Comparing mice without MAO A/B with their wild-type littermates, the researchers found significant differences in how the mice without MAO A/B processed fear and other types of learning. Mice without MAO A/B and wild mice were put in a new, neutral environment and given a mild electric shock. All mice showed learned fear the next time they were tested in the same environment, with the MAO A/B knockout mice displaying a greater degree of fear.
But while wild mice continued to explore other new environments freely after the trauma, mice without the MAO A/B enzymes generalized their phobia to other contexts their fear spilled over onto places where they should have no reason to be afraid.
"The neural substrates processing fear in the brain is very different in these mice," Singh said. "Enhanced learning in the wrong context is a disorder and is exemplified by these mice. Their brain is not letting them forget. In a survival issue, you need to be able to forget things."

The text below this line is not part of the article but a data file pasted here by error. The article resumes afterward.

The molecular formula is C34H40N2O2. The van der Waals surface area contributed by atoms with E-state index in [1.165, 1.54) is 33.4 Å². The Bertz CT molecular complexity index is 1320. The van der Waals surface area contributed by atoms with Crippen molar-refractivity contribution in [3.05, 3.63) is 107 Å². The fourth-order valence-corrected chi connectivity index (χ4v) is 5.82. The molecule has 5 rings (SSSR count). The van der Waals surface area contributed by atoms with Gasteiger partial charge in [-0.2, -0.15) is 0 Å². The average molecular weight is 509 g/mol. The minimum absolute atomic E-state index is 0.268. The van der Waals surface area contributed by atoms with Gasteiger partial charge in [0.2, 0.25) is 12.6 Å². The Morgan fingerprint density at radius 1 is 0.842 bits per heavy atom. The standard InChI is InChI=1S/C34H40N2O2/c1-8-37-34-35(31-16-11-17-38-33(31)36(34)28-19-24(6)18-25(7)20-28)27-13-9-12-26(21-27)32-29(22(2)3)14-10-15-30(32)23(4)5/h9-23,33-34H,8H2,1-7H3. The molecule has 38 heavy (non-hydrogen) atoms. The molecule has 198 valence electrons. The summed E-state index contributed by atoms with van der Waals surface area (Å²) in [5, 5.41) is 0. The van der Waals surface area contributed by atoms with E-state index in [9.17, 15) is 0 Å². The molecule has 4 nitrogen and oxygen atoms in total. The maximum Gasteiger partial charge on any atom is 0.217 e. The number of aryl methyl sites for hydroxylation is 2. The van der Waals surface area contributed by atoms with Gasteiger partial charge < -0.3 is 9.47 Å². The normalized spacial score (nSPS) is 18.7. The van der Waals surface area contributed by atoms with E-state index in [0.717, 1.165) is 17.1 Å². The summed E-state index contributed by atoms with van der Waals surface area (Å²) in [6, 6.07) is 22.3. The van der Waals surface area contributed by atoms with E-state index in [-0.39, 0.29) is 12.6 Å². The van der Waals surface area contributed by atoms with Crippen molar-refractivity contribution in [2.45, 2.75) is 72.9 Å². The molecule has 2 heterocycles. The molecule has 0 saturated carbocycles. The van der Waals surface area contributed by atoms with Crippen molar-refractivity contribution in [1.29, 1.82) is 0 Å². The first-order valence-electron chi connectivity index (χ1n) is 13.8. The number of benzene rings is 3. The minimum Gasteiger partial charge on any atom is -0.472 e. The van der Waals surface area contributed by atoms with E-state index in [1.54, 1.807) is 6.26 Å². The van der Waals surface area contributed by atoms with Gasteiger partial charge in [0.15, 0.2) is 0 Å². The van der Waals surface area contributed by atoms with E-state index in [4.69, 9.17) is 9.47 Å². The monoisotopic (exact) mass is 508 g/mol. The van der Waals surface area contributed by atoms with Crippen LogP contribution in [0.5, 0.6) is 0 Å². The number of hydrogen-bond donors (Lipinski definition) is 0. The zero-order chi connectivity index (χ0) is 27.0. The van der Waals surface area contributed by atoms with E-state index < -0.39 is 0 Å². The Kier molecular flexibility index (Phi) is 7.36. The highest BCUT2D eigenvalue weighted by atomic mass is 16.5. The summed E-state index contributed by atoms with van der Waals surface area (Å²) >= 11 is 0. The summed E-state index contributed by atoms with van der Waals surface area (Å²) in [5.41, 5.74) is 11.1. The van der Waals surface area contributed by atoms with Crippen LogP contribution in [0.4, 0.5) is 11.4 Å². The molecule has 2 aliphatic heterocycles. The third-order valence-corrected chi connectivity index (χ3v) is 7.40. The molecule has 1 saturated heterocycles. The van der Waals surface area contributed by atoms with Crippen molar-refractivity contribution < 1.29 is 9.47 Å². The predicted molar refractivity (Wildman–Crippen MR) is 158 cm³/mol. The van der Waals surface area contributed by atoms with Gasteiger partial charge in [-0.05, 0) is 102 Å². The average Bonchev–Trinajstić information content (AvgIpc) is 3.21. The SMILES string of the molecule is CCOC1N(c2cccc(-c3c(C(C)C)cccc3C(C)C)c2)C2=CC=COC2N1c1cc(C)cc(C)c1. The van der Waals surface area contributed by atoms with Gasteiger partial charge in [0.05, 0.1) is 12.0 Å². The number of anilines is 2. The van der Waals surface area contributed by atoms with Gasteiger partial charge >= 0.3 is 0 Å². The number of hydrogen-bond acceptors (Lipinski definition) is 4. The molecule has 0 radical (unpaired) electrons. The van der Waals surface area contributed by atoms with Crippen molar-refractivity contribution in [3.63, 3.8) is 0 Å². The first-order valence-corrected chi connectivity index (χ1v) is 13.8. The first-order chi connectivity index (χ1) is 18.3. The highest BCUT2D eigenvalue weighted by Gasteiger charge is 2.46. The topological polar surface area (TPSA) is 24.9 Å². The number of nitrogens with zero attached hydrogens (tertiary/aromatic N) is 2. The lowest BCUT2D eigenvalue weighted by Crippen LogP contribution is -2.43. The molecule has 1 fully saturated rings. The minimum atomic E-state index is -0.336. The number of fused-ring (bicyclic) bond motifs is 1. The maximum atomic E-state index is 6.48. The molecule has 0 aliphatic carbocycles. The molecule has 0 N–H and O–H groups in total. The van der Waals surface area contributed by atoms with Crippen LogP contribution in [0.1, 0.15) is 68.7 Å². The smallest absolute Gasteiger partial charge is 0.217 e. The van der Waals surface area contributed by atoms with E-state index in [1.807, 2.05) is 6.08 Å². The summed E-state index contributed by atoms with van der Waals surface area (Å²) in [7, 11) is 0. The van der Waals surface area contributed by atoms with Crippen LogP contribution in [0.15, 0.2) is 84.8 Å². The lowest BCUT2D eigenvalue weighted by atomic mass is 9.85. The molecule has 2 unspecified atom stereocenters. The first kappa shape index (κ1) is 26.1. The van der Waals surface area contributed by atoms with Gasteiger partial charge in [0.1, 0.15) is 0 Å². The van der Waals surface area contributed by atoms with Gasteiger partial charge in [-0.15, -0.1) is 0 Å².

The mice without MAO A and MAO B also learned eye-blink conditioning much more quickly than wild mice, which has also been noted in autistic patients but not in mice missing only one of these enzymes.
Importantly, the mice without MAO A/B did not display any differences in learning for spatial skills and object recognition, the researchers found, "but in their ability to learn an emotional event, the [MAO A/B knockout mice] are very different than wild types," Singh said.
He continued: "When both enzymes are missing, it significantly increases the levels of neurotransmitters, which causes developmental changes, which leads to differential expression of receptors that are very important for synaptic plasticity a measure of learning and to behavior that is quite similar to what we see along the autism spectrum."
|Contact: Suzanne Wu|
University of Southern California